I have question regarding SQLite's changes() function, which, according to the documentation, "returns the number of database rows that were changed or inserted or deleted by the most recently completed INSERT, DELETE, or UPDATE statement" (also see the documentation of the underlying C/C++ function).

I was hoping to use this function to check whether the execution of an UPDATE statement pertaining to a single row has really caused that row to be changed or not. By changed I do not just mean that the row matched the statement's WHERE clause. No, instead what I mean is that, for the row in question, the value of at least 1 column is actually different after the execution compared to before. If you ask me this is the only proper definition of a change in this context.

So I was hoping to detect such changes by checking whether changes() returns 1 (row changed) or 0 (row unchanged) when called right after the execution of the UPDATE statement. But much to my despair this does not seem to work as expected.

Allow me to illustrate:

CREATE TABLE People (Id INTEGER PRIMARY KEY AUTOINCREMENT, Name TEXT NOT NULL);
INSERT INTO People (Name) VALUES ("Astrid");
SELECT changes();

Here changes() returns 1, as expected because we just INSERTed 1 row.

UPDATE People SET Name = "Emma" WHERE Id = 1;
SELECT changes();

Here changes() returns 1, as expected because 1 row was UPDATEd (i.e. actually changed: the Name of the Person with Id = 1 was "Astrid" but is now "Emma").

UPDATE People SET Name = "John" WHERE Id = 200;
SELECT changes();

Here changes() returns 0, as expected because there is no row with Id = 200.

So far so good. But now have a look at the following UPDATE statement, which does indeed match an existing row, but does not actually change it at all (Name remains set to "Emma")...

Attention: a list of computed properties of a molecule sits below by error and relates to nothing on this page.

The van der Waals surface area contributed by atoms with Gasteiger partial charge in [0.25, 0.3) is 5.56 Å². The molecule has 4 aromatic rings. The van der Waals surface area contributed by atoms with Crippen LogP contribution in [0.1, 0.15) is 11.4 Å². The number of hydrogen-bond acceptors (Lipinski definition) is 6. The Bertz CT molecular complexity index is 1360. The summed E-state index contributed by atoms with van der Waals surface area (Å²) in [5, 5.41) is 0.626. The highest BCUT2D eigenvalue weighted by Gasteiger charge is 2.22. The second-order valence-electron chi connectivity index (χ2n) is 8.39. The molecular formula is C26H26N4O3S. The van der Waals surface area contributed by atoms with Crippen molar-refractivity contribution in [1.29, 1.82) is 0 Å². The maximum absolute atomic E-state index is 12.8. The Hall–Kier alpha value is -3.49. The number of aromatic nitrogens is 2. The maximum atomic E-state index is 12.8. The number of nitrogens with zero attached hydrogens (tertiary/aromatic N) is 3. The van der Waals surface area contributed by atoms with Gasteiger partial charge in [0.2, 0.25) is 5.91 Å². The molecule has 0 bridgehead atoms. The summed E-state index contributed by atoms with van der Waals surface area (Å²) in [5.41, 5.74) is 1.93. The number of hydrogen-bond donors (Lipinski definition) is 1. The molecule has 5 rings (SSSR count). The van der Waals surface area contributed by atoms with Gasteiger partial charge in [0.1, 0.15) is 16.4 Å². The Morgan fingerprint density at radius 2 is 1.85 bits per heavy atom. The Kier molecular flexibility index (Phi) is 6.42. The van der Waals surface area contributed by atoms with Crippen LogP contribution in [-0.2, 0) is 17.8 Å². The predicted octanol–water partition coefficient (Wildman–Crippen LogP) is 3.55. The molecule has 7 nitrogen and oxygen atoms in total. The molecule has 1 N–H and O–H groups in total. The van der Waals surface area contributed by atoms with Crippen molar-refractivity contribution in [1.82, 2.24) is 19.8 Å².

UPDATE People SET Name = "Emma" WHERE Id = 1;
SELECT changes();

Here changes() returns 1, while I was of course hoping for 0 :-(.

Perhaps this would have made sense if the function was called something like matched_rows() or affected_rows(). But for a function called changes(), and documented as it is, this behaviour strikes me as illogical, or confusing at best.

So anyway, can somebody explain why this happens, or, even better, suggest an alternative strategy to achieve my goal in a reliable (and efficient) way?

All I can think of is to actually do something like SELECT * FROM People WHERE Id = x, compare all returned column values with the values I'm about to set in the UPDATE statement and thereby decide whether I need to execute the UPDATE at all. But that can't be very efficient, right? Of course in this toy example it might not matter much, but in my actual application I'm dealing with tables with many more columns, some of which are (potentially big) BLOBs.

up vote 7 down vote accepted

The database does not compare old and new values; any UPDATEd row always counts as "changed" even if the values happen to be the same. The documentation says that

the UPDATE affects … those rows for which the result of evaluating the WHERE clause expression as a boolean expression is true.

If you want to check the old value, you have to do it explicitly:

UPDATE People SET Name = 'Emma' WHERE Id = 1 AND Name IS NOT 'Emma';

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